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(If you're new to this story, here's the link to Chapter One: https://bicyclefreedom.com/the-mouth-of-the-wolf-chapter-i/)

The sun was setting, and I had nowhere to sleep. Prostitutes and their customers would soon be lurking about, and there were even worse things knocking around in my own head. 

I had food and water and a tent. I was surrounded by empty fields, bushes, and many opportunities for a good night’s rest.

But I pictured the carabinieri picking me up as a vagrant. Desperate criminals holding me for ransom. Worst of all, I imagined the Italians would think I was a pestilent, mouse-raping transient. When they saw me sleeping out in the open, the people of Lazio would surely turn away in disgust and say, “Che schifo!”  

Why hadn’t I planned better? Why did I waste so much time throughout the day?

After you leave the park of Via Appia Antica, you can follow the original ancient route of Via Appia just by sticking to the national highway SS7. But on the periphery of Rome, this road is full of traffic. 

In the 18th century they built a parallel version of Via Appia nearby, called the New Appian Way or Via Appia Nuova. It runs in the same direction, but you pass through a sterile urban landscape. This route is useful for commuters, but there’s nothing to see except endless apartment blocks and one short glimpse of some crumbling aqueducts. 

I stayed on SS7. Eventually the houses and shops gave way to more open country. I followed the road through suburbs, farmland, and acres of grape vines. 

A few miles farther down, a small sign said, “Via Appia Antica.” An arrow pointed off the road towards a gulch.

I followed this path to a stretch of the familiar basalt stones that the Romans used. For the next few miles I rattled past fields of tomatoes and artichokes. Grape leaves waved at me from thick vines as I rode by. Best of all, there were fallen pillars and the occasional remains of a wall.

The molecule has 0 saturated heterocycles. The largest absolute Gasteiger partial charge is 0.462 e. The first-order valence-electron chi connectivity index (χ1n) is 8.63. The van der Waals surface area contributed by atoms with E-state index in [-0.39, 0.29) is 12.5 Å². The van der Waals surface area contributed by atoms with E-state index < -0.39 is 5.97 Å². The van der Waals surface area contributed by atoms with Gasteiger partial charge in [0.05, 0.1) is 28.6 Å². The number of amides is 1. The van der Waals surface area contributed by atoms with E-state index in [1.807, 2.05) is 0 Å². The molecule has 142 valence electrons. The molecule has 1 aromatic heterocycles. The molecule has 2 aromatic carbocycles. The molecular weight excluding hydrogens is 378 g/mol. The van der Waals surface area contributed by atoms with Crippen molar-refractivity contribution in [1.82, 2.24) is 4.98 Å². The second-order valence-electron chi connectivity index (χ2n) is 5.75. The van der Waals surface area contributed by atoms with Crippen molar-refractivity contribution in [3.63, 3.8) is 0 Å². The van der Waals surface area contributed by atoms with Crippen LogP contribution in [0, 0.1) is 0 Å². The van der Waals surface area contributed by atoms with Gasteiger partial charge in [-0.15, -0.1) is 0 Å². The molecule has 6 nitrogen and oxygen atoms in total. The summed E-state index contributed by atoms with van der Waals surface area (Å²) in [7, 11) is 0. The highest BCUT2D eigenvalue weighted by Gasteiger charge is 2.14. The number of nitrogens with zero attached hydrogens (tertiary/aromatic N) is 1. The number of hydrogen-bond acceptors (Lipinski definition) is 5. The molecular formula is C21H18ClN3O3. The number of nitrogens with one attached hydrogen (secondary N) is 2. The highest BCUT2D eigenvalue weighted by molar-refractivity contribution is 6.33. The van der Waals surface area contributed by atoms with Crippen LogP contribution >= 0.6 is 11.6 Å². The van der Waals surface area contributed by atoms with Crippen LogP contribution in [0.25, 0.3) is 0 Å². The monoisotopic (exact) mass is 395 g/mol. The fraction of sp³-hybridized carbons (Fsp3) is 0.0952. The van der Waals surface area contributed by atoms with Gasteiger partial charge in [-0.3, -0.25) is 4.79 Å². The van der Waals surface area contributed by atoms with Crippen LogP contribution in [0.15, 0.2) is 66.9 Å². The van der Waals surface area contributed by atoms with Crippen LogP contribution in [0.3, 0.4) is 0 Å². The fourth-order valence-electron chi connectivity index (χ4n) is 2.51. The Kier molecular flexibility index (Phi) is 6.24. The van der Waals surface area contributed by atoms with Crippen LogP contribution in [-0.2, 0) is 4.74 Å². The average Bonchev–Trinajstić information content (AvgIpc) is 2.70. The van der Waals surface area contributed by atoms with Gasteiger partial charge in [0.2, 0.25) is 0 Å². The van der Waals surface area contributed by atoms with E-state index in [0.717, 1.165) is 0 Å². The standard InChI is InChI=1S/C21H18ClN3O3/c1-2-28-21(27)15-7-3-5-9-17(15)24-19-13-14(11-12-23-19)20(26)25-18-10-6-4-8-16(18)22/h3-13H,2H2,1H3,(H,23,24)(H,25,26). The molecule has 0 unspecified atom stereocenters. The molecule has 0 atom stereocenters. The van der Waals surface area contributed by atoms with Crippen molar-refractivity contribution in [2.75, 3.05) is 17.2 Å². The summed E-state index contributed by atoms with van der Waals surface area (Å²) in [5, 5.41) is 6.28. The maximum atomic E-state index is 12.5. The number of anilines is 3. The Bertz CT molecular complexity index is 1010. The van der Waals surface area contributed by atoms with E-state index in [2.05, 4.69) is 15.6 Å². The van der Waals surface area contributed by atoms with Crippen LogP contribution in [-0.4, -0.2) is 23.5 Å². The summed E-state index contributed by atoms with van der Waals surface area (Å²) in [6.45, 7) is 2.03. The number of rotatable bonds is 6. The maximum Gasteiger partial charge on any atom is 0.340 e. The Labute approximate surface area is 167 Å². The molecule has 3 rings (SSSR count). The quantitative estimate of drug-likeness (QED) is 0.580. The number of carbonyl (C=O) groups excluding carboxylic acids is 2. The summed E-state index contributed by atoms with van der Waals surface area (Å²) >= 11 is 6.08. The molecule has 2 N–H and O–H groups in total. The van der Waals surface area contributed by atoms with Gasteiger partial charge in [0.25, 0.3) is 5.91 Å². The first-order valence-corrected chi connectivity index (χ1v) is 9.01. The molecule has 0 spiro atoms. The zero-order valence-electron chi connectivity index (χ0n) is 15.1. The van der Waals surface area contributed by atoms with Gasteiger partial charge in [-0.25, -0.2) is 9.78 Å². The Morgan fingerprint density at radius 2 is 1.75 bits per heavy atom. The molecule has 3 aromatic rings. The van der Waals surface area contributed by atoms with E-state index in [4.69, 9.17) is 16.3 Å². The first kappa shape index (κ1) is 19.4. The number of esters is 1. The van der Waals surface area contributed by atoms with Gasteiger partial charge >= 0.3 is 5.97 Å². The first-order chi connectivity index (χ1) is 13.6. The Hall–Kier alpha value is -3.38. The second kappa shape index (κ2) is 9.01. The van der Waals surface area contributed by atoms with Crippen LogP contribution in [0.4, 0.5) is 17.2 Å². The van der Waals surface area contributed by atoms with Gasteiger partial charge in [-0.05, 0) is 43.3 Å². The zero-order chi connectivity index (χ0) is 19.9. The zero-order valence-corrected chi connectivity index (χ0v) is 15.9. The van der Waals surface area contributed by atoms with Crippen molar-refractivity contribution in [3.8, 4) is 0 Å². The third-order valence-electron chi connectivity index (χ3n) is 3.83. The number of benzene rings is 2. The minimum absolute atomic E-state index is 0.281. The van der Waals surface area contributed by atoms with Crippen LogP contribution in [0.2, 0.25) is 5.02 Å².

Later in the day, after the old stretch of Via Appia went back to the main road, I passed through a pungent cloud of sulfur and saw an old man filling plastic jugs from a small fountain. 

“E' potabile?” I asked. Is the water drinkable?

“Si!” he said. “It's good for the bones.” He gestured for me to try it.

The smell was like a decomposing pile of manure from a cow with chronic diarrhea. Millions of tiny bubbles clouded the water. 

It’s worth noting here that Italy boils with volcanic activity. Vesuvius and Etna are the most famous Italian volcanoes, but there are many others. The Alban Hills just south of Rome erupted some 30-40 thousand years ago, creating the basalt that eventually paved Via Appia.

Geologists think an eruption will happen again. Occasionally a few sheep are killed by toxic gas, which is proof that something is still going on down there. 

There are many springs in Italy that provide water rich in dissolved minerals and gases from this geothermal activity. Apparently I had just stumbled upon one of them.

I thought about the sheep poisoned by gas from the volcanic earth. But when in Rome, do as the Romans do. I drank the old man’s clouded water. I’m not aware that anything bad ever came of it, but I probably need to put in a disclaimer here:

So… I hope you understand that I am not a doctor. This story is not intended as a recommendation to prevent, treat, or cure any disease. You should always consult a medical professional before you drink murky, foul-smelling water while traveling in a foreign country.

Some time after drinking from the volcano, I rode into Ariccia, an important place long before the Romans came to power. Every major art museum in the western world has Romantic paintings that show gods and nymphs in a wooded setting. Many of these scenes were inspired by the forests of Ariccia. 

Ariccia was also the first staging point along Via Appia. Messengers and important officials picked up fresh horses here. Travelers would stop in Ariccia to pick up supplies or stay for the night. 

I bought food at a small market, including a cylinder of goat cheese with a bitter smell. The shop owner insisted it would not spoil for many days, and he was right. When I combined the cheese with bread, olives, tomatoes, and a bottle of cheap-but-effective aglianico wine, I had a banquet. 

I should have either stayed in Ariccia for the night, or avoided the town completely. It took a while to get back on SS7, and there wasn’t much time left to ride. As the sun dropped low in the sky, I started to wonder where I was going to sleep.

I had my tent, and I had always thought I would just plunk down and camp wherever I found myself. But my own mind was determined to make things difficult.

When I was in college, I spent a few years living in the redwood forest above the UC Santa Cruz campus. This was a tradition at the time, and there were many “woods dwellers” living among the trees.